By Tim Jackson

Isaac Butler’s stories of The Method’s effect on American cinema are insightful, especially when he talks about how actors can be inspired or angry when they embrace it.

The method: how the 20th century learned to act by Isaac Butler. Bloomsbury Publishing, 512 pages, $27.

The author Isaac Butler retraces the history of the method acting from the initial “system” of Konstantin Stanislavski. to its transformation into what later became known as “The Method”. It follows the ups and downs of Russian technique through its many incarnations, diversions and adaptations. And he also digs into the historical context: Butler traces the impact of politics, in Russia and then in America, on the work of the Moscow Art Theater (MAT). In New York, Stanislavski’s principles and standards changed the way actors approached their craft and training. His ideas, concepts and practical exercises for naturalistic acting were adopted by some of the most influential theater teachers of the 20th century: Lee Strasberg, Stella Adler, Sanford Meisner and Uta Hagan. Each emphasized a different facet of the Method through theories and exercises adapted to focus on the process: psychological (Strasberg); sociological (Adler); behavioral or “living honestly in imaginary circumstances” (Meisner); a combination of skills emphasizing observation and concentration (Hagan). The goal was the same for all educators: to achieve greater authenticity in performance

The 19th century style of acting, still noticeable in the early days of silent film, emphasized the physical manifestations of performance. The approach was illustrated by the Delsarte method: a codified system of physical and vocal gestures. MAT, founded by Stanislavski and Vladimir Nemirovich-Danchenko in 1898, specialized in a psychological approach to creating characterizations. This undertaking required going through demanding exercises, often obsessively. Working together was essential, as was the idea that there were “no small parts, only small actors”. In Tolstoy’s essay “What is Art”, he defines action as “the manifestation of a feeling expressed from outside”. This mantra was at the heart of The Method: the actors had to demonstrate penetrating introspection. They were asked to go deep within themselves to express the essence of their characters.

The successes and failures of MAT productions are explored in their specific historical contexts. The company’s first production in 1898 was The Seagull. Stanislavski was only half aware of what he was doing. In his autobiography My life in art, the director explains that he wanted to create “living, truthful life, not banal life, but artistic life”. Chekhov found the production “tinkering”, but the crowd that night was impressed. Stanislavsky told Chekhov that the playwright did not understand his own play. This kind of bluster would create conflict for Stanislavski in the future, but the evening changed the face of acting.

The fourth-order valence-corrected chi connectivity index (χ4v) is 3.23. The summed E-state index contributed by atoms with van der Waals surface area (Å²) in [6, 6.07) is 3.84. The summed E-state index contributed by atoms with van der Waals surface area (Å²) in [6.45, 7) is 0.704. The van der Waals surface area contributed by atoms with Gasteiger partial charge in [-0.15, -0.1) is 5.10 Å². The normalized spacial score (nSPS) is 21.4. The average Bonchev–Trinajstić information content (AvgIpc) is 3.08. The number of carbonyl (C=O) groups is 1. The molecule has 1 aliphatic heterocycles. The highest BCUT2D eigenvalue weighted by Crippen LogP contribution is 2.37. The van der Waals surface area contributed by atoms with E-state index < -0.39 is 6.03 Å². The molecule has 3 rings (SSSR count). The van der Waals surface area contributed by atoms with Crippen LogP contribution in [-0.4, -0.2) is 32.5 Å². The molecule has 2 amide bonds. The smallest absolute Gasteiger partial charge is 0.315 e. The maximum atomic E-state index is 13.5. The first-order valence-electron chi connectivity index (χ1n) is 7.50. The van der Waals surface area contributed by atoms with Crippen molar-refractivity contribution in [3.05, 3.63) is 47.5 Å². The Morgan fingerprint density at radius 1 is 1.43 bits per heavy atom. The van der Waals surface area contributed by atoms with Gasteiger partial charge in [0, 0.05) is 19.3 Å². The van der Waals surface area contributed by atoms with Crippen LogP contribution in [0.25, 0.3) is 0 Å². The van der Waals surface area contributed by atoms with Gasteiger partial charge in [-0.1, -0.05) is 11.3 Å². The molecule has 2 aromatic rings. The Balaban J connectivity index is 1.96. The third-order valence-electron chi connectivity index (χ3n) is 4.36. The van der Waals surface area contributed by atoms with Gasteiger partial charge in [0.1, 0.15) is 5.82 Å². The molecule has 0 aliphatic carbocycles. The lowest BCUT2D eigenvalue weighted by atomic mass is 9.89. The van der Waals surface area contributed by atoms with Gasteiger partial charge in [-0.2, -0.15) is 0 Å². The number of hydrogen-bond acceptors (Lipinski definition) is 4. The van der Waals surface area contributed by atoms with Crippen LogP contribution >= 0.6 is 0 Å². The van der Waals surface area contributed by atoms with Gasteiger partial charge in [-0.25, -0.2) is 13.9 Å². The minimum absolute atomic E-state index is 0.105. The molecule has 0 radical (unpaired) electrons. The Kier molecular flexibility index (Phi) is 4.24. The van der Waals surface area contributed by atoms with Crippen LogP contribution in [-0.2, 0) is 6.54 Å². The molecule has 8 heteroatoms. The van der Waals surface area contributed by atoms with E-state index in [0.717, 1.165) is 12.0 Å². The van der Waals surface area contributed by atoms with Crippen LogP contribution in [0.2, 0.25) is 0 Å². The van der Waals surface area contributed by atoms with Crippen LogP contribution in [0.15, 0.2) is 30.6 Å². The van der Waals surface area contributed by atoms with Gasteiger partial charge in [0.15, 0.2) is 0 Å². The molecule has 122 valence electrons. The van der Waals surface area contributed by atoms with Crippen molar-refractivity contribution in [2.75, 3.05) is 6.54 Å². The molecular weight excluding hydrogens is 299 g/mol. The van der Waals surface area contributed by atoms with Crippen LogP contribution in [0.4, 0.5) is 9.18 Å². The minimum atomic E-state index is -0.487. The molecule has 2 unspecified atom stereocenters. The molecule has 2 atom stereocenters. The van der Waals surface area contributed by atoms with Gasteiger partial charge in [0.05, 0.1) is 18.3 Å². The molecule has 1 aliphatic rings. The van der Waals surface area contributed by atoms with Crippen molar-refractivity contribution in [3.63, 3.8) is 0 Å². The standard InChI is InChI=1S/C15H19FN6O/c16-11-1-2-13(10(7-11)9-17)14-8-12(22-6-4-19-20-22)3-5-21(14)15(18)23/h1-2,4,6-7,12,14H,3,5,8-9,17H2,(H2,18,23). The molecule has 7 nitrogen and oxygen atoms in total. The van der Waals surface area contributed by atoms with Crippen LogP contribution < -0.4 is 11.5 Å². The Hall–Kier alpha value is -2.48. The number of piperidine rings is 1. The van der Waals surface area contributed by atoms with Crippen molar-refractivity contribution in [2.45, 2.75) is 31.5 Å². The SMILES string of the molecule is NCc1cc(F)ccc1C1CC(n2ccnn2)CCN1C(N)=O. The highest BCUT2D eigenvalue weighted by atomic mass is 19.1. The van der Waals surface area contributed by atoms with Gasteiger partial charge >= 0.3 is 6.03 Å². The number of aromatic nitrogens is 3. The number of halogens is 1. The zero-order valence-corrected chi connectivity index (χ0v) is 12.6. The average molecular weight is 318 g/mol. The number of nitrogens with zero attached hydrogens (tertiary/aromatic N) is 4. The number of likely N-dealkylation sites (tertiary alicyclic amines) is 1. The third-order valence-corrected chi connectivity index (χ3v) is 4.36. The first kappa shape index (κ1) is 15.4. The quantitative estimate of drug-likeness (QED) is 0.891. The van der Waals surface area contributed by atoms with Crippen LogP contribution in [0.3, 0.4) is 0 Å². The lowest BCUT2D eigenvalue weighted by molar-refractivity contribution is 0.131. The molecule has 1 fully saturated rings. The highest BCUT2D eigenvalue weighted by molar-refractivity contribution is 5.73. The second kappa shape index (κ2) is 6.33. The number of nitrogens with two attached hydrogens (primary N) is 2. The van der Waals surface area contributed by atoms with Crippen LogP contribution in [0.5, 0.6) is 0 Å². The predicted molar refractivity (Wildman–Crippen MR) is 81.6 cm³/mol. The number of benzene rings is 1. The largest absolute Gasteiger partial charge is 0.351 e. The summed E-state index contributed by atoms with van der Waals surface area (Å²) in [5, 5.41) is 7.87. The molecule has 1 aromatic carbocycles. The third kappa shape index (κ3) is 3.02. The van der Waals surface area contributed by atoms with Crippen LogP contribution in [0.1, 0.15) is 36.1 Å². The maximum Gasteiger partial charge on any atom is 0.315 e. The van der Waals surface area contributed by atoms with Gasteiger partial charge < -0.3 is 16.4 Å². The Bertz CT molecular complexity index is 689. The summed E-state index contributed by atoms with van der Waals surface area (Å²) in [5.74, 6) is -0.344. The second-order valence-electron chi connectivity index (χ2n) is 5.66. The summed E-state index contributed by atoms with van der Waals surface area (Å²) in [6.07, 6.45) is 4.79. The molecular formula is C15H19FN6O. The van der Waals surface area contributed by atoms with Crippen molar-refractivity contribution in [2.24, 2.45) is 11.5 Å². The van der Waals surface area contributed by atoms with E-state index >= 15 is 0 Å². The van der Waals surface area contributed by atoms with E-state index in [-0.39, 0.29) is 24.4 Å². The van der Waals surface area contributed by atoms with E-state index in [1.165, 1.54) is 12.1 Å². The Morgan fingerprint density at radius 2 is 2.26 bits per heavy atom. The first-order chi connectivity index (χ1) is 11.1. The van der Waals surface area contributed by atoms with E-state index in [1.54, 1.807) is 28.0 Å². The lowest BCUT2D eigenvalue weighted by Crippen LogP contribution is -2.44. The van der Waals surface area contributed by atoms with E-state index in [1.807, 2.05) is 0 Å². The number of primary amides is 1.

Throughout its evolution, the MAT system faced fierce opposition as well as proponents who wanted to revise its definition. Director Gordon Craig rejected realism. “If there’s one thing in the world that I love, it’s a symbol,” he said. Vsevolod Meyerhold, a contemporary of Stanislavsky, viewed actors as “überpuppets” whose job it was to master the mechanisms of the body. Michael Chekhov employed what he called the “psychological gesture”, the purpose of which is “to influence, stir, mold and tune your whole inner life” in a single gesture.

When the MAT arrived in New York in 1923, its impact was profound. The group’s performances and workshops changed the way American actors approached their craft. A telling comment: MAT was like “the advent of a new religion that could liberate and awaken American culture.” Stanislavski’s ideas were perfectly aligned with the naturalism espoused by emerging American playwrights, including Clifford Odets, William Inge, and Tennessee Williams. Richard Boleslavsky’s Apostles (whose book I found in the outdoor trash can of the Brattle Bookstore in Boston, much to my delight) launched the American Laboratory Theater, which would turn The System into The Method.

Boleslavsky lectured extensively on the Stanslavsky system. He taught that “the actor must find the problem in each moment and the action that suits this problem”. He encouraged the use of infinitive verbs to make small goals more concrete – to anger, to coax, to charm, etc. Action bits were called “bits”, but due to their thick Russian accents, the word sounded like “beats” and it became the usual term for breaking down moments in a screenplay. The acting classes of the imposing Maria Ouspenskaya, who usually wore a monocle, were known to generate stress. Today she is popularly known as the Old Gypsy in the 1941 film The werewolfcamping it gloriously against the wooden acting of Lon Chaney Jr.

Harold Clurman, Cheryl Crawford and Lee Strasberg outside the Group Theater in the early 1930s. Photo: New York Public Library